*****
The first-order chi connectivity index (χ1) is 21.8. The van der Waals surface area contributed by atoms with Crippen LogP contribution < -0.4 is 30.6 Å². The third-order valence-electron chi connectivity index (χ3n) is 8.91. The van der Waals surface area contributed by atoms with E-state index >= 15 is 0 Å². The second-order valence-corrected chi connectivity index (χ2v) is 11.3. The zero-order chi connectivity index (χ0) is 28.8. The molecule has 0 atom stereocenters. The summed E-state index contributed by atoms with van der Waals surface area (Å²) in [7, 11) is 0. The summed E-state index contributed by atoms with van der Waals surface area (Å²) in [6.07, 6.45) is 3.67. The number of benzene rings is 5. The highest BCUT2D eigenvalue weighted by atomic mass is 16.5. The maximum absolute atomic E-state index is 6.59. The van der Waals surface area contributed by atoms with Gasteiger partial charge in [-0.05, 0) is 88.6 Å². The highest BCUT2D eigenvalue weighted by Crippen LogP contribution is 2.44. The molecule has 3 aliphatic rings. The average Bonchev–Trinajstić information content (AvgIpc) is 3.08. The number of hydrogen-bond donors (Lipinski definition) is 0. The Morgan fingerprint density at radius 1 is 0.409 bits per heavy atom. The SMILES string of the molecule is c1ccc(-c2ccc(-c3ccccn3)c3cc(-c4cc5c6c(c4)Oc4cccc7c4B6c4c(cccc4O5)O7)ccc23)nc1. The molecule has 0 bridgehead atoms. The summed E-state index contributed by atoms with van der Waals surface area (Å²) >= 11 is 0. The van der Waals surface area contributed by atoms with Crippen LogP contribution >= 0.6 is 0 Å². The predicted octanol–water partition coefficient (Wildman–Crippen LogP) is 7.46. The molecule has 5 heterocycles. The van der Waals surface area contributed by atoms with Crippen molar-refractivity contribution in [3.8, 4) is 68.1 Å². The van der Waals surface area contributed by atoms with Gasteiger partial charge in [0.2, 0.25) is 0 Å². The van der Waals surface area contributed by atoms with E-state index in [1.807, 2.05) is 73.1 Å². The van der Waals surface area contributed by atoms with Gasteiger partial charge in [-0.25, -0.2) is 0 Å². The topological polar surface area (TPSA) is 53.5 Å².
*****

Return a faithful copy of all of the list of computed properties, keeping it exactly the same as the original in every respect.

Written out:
The first-order chi connectivity index (χ1) is 21.8. The van der Waals surface area contributed by atoms with Crippen LogP contribution < -0.4 is 30.6 Å². The third-order valence-electron chi connectivity index (χ3n) is 8.91. The van der Waals surface area contributed by atoms with E-state index >= 15 is 0 Å². The second-order valence-corrected chi connectivity index (χ2v) is 11.3. The zero-order chi connectivity index (χ0) is 28.8. The molecule has 0 atom stereocenters. The summed E-state index contributed by atoms with van der Waals surface area (Å²) in [7, 11) is 0. The summed E-state index contributed by atoms with van der Waals surface area (Å²) in [6.07, 6.45) is 3.67. The number of benzene rings is 5. The highest BCUT2D eigenvalue weighted by atomic mass is 16.5. The maximum absolute atomic E-state index is 6.59. The van der Waals surface area contributed by atoms with Gasteiger partial charge in [-0.05, 0) is 88.6 Å². The highest BCUT2D eigenvalue weighted by Crippen LogP contribution is 2.44. The molecule has 3 aliphatic rings. The average Bonchev–Trinajstić information content (AvgIpc) is 3.08. The number of hydrogen-bond donors (Lipinski definition) is 0. The Morgan fingerprint density at radius 1 is 0.409 bits per heavy atom. The SMILES string of the molecule is c1ccc(-c2ccc(-c3ccccn3)c3cc(-c4cc5c6c(c4)Oc4cccc7c4B6c4c(cccc4O5)O7)ccc23)nc1. The molecule has 0 bridgehead atoms. The summed E-state index contributed by atoms with van der Waals surface area (Å²) >= 11 is 0. The van der Waals surface area contributed by atoms with Crippen LogP contribution >= 0.6 is 0 Å². The predicted octanol–water partition coefficient (Wildman–Crippen LogP) is 7.46. The molecule has 5 heterocycles. The van der Waals surface area contributed by atoms with Crippen molar-refractivity contribution in [3.8, 4) is 68.1 Å². The van der Waals surface area contributed by atoms with Gasteiger partial charge in [0.2, 0.25) is 0 Å². The van der Waals surface area contributed by atoms with E-state index in [1.807, 2.05) is 73.1 Å². The van der Waals surface area contributed by atoms with Gasteiger partial charge in [-0.25, -0.2) is 0 Å². The topological polar surface area (TPSA) is 53.5 Å².